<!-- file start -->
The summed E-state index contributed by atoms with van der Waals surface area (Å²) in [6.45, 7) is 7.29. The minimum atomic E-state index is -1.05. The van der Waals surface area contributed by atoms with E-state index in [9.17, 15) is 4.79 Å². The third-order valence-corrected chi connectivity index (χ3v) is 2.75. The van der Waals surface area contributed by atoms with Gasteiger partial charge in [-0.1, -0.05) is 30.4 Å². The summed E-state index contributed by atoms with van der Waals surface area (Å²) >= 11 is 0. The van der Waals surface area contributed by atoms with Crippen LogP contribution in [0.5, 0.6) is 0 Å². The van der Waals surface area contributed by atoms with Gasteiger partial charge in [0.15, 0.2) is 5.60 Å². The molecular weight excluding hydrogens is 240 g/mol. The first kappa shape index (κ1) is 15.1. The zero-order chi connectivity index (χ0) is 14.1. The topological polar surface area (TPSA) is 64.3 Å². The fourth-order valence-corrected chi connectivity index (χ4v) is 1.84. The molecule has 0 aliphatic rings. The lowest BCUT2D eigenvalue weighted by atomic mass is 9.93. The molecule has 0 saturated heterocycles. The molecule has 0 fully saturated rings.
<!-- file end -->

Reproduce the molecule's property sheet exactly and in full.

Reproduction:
The summed E-state index contributed by atoms with van der Waals surface area (Å²) in [6.45, 7) is 7.29. The minimum atomic E-state index is -1.05. The van der Waals surface area contributed by atoms with E-state index in [9.17, 15) is 4.79 Å². The third-order valence-corrected chi connectivity index (χ3v) is 2.75. The van der Waals surface area contributed by atoms with Gasteiger partial charge in [-0.1, -0.05) is 30.4 Å². The summed E-state index contributed by atoms with van der Waals surface area (Å²) >= 11 is 0. The van der Waals surface area contributed by atoms with Crippen LogP contribution in [0.5, 0.6) is 0 Å². The van der Waals surface area contributed by atoms with Gasteiger partial charge in [0.15, 0.2) is 5.60 Å². The molecular weight excluding hydrogens is 240 g/mol. The first kappa shape index (κ1) is 15.1. The zero-order chi connectivity index (χ0) is 14.1. The topological polar surface area (TPSA) is 64.3 Å². The fourth-order valence-corrected chi connectivity index (χ4v) is 1.84. The molecule has 0 aliphatic rings. The lowest BCUT2D eigenvalue weighted by atomic mass is 9.93. The molecule has 0 saturated heterocycles. The molecule has 0 fully saturated rings.